was about to return, his kindred caused a false report of Margaret's
death to be conveyed to him, and, by thus crushing all the hopes of
his young life, had the final satisfaction of seeing him take priestly
orders, which threw his patrimony into their hands. Having broken two
hearts, and brought a world of shame upon an innocent girl to get it, it
is only fair to suppose they enjoyed it with tranquillity.
Margaret, left alone, gave birth to a child, the greatness of whose
manhood might have softened the remembrance of her earlier sorrows, had
she lived to witness it. But she died when he was thirteen years old.
Gerard, her true husband, who had never rejoined her while living, also
died within a brief space. The son they left was the famous Erasmus.
Mr. Reade has taken this little record, which would never have become
historical but for the accidental consequence of the loves of Gerard and
Margaret, and wrought it into a story of exquisite grace and delicacy.
A dead and half-forgotten fact, he has warmed it into fresh life, and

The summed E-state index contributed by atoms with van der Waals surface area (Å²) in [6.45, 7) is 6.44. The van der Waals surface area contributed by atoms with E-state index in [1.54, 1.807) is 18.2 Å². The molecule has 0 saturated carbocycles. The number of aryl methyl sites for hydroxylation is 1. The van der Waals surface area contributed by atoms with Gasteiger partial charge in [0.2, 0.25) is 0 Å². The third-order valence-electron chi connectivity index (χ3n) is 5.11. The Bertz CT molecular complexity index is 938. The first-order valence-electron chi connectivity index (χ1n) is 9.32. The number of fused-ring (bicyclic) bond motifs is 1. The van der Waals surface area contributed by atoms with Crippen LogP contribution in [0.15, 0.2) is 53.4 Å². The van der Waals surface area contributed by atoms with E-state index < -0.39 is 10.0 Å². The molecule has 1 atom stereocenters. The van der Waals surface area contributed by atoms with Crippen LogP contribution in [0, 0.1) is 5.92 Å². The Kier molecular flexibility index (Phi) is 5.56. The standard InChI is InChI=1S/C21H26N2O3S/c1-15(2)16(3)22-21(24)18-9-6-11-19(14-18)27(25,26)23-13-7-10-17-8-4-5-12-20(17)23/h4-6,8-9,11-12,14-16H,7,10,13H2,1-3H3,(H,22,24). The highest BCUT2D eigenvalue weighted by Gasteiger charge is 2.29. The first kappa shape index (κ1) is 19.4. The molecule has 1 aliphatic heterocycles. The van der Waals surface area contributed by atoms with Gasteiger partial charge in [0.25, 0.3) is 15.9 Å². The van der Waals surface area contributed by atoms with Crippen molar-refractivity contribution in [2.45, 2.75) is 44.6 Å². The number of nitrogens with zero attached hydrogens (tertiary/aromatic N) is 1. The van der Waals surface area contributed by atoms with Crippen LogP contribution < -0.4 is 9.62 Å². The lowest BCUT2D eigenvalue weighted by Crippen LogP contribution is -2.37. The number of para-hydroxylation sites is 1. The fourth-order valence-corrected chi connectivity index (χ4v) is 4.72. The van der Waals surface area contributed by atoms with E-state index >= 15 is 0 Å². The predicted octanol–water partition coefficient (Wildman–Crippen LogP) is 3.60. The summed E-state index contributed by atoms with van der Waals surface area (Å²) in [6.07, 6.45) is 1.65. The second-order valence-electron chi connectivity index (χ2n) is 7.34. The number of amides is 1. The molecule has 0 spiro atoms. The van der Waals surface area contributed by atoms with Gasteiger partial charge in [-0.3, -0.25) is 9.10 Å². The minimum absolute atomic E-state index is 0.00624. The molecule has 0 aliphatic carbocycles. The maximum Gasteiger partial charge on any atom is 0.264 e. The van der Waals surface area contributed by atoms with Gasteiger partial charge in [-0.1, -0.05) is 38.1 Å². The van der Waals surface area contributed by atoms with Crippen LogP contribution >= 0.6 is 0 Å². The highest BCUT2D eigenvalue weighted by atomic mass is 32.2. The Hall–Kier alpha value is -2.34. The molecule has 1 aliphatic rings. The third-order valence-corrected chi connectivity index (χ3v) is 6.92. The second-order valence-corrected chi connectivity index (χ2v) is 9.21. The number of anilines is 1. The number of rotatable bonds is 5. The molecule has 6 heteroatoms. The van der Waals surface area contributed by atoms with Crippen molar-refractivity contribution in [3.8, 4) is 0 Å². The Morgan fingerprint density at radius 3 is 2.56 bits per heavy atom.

given it all the beauties with which his brilliant imagination could
endow it. Though shorter and simpler than most, it is certainly inferior
to none of his other works. Perhaps its simplicity is its first merit.
The extravagant peculiarities of style which overlaid his two longest
books have almost entirely disappeared in this. Here the narration is
for the most part as unostentatious as the events are natural. But its
power is remarkable. Although the regularity with which the incidents
follow one another is such that they may all be anticipated, yet the
interest in them never fades. There is nothing startlingly new in the
entire story. On the contrary, it follows pretty closely the old formula